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https://i1.wp.com/trishtravelfood.files.wordpress.com/2017/03/img_20170303_104554.jpg?w=1200&h=&crop&ssl=1

As part of the Green Shoots Foundation’s Food Agriculture & Social Entrepreneurship program ASPUS, as its initial focus specifically addresses a lack of education and skills in rural areas and promotes sustainable farming techniques. I was, therefore, interested to see and learn more about which environmental, sustainable and regenerative agricultural practices were being used in the vegetable gardens and how these worked or were adapted to the Cambodian climate. The staff I chatted to at the schools were happy to point out these practices and to share more information about them.

Below are photographs of some of the practices being used in the vegetable gardens.

Vegetables in Containers

 

Photo credit: The Spruce

Growing Vegetables in Containers

by Marie Iannotti

Many vegetables will grow very well in containers. You may not be able to grow as much as you might in a vegetable garden, but container vegetable gardening can be quite productive. There are a few special considerations when growing vegetable plants in pots, but they are by no means deterrents.

Although any variety can be grown in a container, compact plants do best. Seed companies realize that homeowners have less and less space to devote to vegetable gardens and every year they come out with new vegetable plant varieties suitable for growing in small spaces. Be on the look out for key words like: bush, compact, and space saver. Here are some tips, including vegetable plant varieties, to get your vegetable container garden growing.

Read the full article: THE SPRUCE

The Perfect Pots

Photo credit: Ladue News via FEEDLY

Landscape: Picking the Perfect Pot

  • Pat Raven, Ph.D., and Julie Hess

January makes a fabulous time to plan your spring garden. Kick back, flip through glossy catalogues and dream.

But after you decide what you want to grow, give thought to what to grow it in. Gardening in containers adds opportunity – to give the garden vertical diversity, extra growing space and architectural importance. Every well-appointed portico, lawn panel or patio deserves special attention as you furnish it with these classy garden accessories.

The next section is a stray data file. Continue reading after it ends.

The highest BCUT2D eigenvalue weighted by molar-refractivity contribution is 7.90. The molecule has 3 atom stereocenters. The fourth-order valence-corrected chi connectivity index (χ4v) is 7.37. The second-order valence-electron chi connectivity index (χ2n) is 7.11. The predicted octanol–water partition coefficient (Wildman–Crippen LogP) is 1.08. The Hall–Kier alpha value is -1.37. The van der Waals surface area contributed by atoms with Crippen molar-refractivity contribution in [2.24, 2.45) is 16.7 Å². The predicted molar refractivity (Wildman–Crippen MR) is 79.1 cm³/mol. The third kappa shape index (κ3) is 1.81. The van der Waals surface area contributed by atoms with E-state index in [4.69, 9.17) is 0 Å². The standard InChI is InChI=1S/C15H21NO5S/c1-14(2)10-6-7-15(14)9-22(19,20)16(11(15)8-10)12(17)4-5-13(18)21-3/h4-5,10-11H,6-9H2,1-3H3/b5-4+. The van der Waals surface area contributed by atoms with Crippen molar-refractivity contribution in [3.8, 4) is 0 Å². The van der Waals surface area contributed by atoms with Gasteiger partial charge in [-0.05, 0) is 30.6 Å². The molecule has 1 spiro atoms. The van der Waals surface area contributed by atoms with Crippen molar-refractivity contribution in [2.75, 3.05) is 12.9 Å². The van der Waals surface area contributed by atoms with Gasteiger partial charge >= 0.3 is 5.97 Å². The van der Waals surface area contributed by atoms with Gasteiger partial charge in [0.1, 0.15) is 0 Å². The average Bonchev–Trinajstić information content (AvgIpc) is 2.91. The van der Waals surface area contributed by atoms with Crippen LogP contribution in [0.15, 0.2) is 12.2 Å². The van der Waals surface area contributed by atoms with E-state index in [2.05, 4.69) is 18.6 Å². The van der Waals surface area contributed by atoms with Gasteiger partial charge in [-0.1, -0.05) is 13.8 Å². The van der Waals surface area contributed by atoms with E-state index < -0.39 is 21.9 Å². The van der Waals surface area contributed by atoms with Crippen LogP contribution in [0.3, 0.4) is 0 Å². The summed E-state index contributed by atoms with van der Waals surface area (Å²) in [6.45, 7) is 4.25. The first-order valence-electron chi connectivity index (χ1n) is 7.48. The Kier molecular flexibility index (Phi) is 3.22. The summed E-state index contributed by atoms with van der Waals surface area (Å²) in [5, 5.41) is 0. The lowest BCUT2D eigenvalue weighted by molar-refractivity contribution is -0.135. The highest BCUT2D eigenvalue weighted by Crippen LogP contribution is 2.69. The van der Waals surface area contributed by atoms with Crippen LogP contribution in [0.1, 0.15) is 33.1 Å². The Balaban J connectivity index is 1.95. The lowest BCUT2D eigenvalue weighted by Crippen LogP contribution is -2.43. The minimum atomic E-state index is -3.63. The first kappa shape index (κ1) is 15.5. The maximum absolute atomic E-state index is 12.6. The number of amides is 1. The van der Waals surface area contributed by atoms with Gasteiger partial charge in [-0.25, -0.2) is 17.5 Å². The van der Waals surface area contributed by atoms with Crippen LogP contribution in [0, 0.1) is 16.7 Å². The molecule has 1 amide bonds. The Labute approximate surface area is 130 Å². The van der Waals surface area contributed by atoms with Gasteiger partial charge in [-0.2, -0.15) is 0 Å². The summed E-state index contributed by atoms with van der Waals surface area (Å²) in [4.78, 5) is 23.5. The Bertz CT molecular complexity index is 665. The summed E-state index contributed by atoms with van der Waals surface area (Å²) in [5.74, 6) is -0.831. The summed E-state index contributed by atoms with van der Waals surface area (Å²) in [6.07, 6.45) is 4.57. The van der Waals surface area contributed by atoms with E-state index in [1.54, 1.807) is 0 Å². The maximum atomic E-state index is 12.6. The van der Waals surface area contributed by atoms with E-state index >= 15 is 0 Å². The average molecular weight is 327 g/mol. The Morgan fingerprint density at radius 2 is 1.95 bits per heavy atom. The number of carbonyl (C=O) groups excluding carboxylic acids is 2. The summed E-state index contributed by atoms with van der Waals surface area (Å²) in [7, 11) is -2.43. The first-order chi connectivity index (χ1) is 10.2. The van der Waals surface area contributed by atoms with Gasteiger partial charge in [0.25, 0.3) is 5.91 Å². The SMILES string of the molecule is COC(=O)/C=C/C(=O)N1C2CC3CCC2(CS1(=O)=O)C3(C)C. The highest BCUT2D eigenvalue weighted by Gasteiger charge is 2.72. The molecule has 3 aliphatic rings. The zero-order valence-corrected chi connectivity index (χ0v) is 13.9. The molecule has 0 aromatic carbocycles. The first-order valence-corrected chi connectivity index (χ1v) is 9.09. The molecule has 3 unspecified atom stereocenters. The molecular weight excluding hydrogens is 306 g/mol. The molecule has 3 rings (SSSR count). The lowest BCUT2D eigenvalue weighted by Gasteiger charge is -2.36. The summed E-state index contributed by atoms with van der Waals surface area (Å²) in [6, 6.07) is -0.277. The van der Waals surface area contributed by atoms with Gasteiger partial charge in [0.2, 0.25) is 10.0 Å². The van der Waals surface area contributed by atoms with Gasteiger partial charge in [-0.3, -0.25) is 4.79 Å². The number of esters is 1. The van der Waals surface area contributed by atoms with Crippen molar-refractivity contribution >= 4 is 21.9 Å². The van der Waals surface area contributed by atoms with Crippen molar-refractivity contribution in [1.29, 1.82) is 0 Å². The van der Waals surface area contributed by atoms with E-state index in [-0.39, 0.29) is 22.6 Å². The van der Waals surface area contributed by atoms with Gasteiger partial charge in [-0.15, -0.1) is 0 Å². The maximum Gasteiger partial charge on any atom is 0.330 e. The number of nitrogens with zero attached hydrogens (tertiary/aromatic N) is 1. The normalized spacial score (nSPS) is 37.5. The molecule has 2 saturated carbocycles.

You own statement jewelry. Why not select statement containers for your spring garden?

So – what materials work best?

High-quality containers make a great investment. Prices begin at modest levels, but may rise to thousands of dollars for antique or very large pieces. Also, new tough and durable materials increase container choices.

Today’s plastic pots incorporate ultraviolet-light inhibitors that help them to last more than a season or two. Double-wall designs with thick rolled edges and natural matte finishes lend them a classier look, and built-in self-watering features on some models add convenience. Lighter in weight and resistant to dents, these newer styles nicely suit local gardens.

Read the full article: Ladue News

 

Growing vegetables in containers anywhere

 

 

Growing vegetables in containers provide option when land is a problem

  • Dan Gill, LSU AgCenter Horticulturist

If you have not considered the option of growing vegetables in containers, perhaps you should.

Container gardens provide a way to grow vegetables when suitable land is not available. Apartment dwellers may only have a balcony where pots could be placed. Other gardeners may find that the only areas in their yards that get the full sun vegetables need are covered by concrete.

In addition, growing vegetables in containers is less physically demanding than growing vegetables in the ground. That makes this method good for older gardeners, those who are physically handicapped, young children or anyone who may find cultivating and weeding in-ground beds too physically demanding or time consuming.

Read the full story: Magnolia Reporter